Even the best leaders miss things. That's a point made by Max Bazerman, the Jesse Isidor Straus Professor of Business Administration at the Harvard Business School, in his forthcoming book, The Power of Noticing.
"It is important to think through how people will actually respond to [workplace] incentives, and too many executives do not do this often enough," Bazerman writes.
His case in point comes later in the book, when he describes how one of his talented former students--now a thoughtful, creative executive who is usually a "first-class noticer"--failed to observe a key drawback of her sales team's incentives.
Specifically, she was struggling with a particular salesperson named Jason (not his real name). "He seemed utterly unaware of the fact that his customers were far more likely to fail to pay their bills than [were] the customers the other salespeople were bringing to the organization," writes Bazerman.
As it turned out, incentives were a big reason why. The company paid its commissions based on booked sales, as opposed to actual money sent in by customers. So while Jason's booked sales ranked highly within the organization, his on-paper success did not correlate to increased revenues. He earned his commissions even if customers never paid their bills.
In other words, the incentives offered no reward for noticing which customers were likely to be responsible payers. Which is kind of important.
And it leads to a key observation Bazerman makes about the business of blind spots. It has to do with the concept of "choice architecture," a concept that comes from scholars Dick Thaler and Cass Sunstein, the authors of Nudge. The basic idea is that leaders need to become superb choice architects. That is, they need to design systems encouraging employees to strive for important organizational goals (paying customers) rather than the specious individual goals (booked sales).
But there's a deeper question in play here. Why is it that even first-class noticers like Bazerman's former student can sometimes fail to observe what seems (with hindsight) like an overtly flawed incentive system?
In a recent phone interview, I asked Bazerman if the existence of faulty choice architectures was the inevitable by-product of organizational hierarchy. You know, the sort of thing that's bound to happen in any organization attempting to manage the ever-complex task of aligning employee self-interests with overall team interests.
Bazerman said no. "Without any hierarchy at all it exists," he said. "We can see it in our daily lives." In the book, he provides an example from his own life. As a young man, he was a superb card player, especially at tournament bridge. He eventually quit to focus on his studies. He has not touched a deck in 35 years.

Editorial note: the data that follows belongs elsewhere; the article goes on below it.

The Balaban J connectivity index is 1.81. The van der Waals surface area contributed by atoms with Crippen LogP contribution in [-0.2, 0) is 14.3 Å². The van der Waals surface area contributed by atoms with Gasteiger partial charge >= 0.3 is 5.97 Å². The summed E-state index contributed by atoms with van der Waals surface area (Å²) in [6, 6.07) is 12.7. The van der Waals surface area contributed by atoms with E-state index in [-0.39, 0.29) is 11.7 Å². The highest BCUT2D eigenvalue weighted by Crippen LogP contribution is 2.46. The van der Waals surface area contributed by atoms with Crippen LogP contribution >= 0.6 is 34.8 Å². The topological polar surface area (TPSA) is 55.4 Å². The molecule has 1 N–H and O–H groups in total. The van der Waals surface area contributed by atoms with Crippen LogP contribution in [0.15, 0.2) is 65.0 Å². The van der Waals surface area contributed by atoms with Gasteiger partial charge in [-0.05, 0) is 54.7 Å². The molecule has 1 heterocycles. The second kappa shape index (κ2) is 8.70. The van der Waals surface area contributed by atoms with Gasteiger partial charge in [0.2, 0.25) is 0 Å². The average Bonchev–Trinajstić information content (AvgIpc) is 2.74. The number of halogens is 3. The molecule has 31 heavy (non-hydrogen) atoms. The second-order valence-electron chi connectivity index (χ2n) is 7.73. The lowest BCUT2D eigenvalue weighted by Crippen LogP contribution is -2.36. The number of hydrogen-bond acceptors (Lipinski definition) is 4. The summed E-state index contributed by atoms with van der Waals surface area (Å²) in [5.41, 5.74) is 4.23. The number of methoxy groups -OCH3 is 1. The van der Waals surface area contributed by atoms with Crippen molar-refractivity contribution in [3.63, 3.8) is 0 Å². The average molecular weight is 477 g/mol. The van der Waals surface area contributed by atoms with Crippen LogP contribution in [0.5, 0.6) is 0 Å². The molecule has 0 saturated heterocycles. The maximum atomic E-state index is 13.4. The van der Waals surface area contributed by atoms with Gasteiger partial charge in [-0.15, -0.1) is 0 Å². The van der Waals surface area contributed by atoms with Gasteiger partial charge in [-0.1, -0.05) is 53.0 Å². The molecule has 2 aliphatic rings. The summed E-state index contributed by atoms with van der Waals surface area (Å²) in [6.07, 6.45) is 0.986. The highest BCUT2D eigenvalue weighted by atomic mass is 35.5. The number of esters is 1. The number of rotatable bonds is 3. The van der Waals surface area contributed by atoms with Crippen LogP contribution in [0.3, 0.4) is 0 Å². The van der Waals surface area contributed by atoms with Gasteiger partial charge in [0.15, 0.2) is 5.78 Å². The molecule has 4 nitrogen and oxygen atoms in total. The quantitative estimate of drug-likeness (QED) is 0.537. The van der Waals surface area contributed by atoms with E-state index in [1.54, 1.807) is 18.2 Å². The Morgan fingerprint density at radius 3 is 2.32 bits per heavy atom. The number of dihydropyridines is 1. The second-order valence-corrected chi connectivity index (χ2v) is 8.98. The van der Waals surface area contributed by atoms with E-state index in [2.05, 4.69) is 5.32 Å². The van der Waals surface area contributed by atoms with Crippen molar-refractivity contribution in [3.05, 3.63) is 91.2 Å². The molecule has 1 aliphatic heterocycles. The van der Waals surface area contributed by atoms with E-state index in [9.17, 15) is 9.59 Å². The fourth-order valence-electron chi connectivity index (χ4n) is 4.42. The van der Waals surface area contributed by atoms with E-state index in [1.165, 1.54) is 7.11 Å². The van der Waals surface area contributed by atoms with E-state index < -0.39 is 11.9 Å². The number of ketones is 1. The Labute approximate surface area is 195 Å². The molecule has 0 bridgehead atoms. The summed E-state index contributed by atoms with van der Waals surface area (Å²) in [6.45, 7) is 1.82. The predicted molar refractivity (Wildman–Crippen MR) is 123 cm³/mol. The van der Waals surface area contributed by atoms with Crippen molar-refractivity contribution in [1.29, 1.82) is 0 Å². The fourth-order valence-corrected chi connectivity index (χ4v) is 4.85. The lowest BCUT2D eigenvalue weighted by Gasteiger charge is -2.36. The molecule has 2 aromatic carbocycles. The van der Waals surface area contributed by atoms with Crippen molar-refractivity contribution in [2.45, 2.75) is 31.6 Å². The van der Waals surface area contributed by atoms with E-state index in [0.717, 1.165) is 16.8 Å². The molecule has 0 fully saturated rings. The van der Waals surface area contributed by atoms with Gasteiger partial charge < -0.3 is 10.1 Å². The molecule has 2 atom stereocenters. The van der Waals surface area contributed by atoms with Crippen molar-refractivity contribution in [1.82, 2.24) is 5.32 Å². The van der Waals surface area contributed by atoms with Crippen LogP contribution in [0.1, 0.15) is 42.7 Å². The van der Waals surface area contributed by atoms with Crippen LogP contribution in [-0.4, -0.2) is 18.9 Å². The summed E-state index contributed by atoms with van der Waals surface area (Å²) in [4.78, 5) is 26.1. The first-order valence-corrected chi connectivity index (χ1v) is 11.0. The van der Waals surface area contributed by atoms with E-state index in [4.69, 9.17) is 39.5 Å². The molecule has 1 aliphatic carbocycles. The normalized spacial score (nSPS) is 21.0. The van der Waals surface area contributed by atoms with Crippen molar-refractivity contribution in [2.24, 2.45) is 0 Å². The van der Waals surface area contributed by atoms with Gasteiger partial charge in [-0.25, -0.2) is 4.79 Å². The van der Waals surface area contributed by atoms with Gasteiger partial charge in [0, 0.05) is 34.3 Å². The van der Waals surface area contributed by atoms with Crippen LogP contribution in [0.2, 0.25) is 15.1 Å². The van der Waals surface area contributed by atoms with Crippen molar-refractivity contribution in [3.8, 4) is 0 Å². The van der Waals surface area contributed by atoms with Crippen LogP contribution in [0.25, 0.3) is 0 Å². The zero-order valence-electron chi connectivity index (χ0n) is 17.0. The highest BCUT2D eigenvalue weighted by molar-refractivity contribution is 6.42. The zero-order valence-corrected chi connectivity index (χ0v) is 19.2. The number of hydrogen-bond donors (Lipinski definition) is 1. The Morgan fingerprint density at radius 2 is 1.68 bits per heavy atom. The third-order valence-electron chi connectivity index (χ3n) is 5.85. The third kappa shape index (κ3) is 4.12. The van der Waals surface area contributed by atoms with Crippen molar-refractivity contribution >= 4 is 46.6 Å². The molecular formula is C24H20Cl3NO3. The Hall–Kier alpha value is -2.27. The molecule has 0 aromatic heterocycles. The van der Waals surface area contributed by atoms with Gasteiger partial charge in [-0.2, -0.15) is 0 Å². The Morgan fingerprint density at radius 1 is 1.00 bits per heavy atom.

But he sometimes muses on how well he'd play, if he made a comeback. And he's convinced that in one key respect, he'd be much better: The honed skill of making inferences based not on what the other card players do, but what they don't do.
It's this particular act of noticing--making deductions, in a Sherlock Holmes way, about the things that are not happening--that can make any leader better at identifying personal and organizational blind spots.
What steps can you take to improve at noticing what's not happening? Bazerman recommends tasking a group in your organization with this express goal: To analyze your current policies, practices, and compensation structures for their potential downsides.
Bazerman's blind-spot prescription echoes what Hal Gregersen, executive director of the MIT Leadership Center and a senior lecturer in the MIT Sloan School of Management, has recommended for executives who fear they'll fall prey to another type of managerial blind spot: The one preventing you from identifying your future competitors. The one preventing you from seeing how your business model might get disrupted.
Gregersen suggests that leaders create internal disruptive teams. Their entire goal should be to compile a list of the questions that your organization should be asking itself--questions you're not currently asking, because of the blind spots caused or abetted by your company's choice architecture.
A key to these teams is staffing them with innovative thinkers--the creative types whose big-picture hypothesizations won't be hemmed in by your current policies, practices, and compensation structures.
One other key: You don't want these teams to include members of upper management. They are too knee-deep in the nitty-gritty to provide the outside perspective you need.
Bazerman points out that you can also call on bona fide outsiders--those who don't work for your company--to share their thoughts on your potential blind spots. He cites the work of Daniel Kahneman and Dan Lovallo, who have documented that "the insider tends to view a given situation as unique, while the outsider is more capable of generalizing across situations."
The bottom line in all this is something you probably already knew, but haven't acted on quite enough: It's crucial to challenge your own views and biases--and your company's practices, even its "best" practices--with external options and opinions.
In short order, this habit will help you identify your blind spots. Over time, it might even save your organization.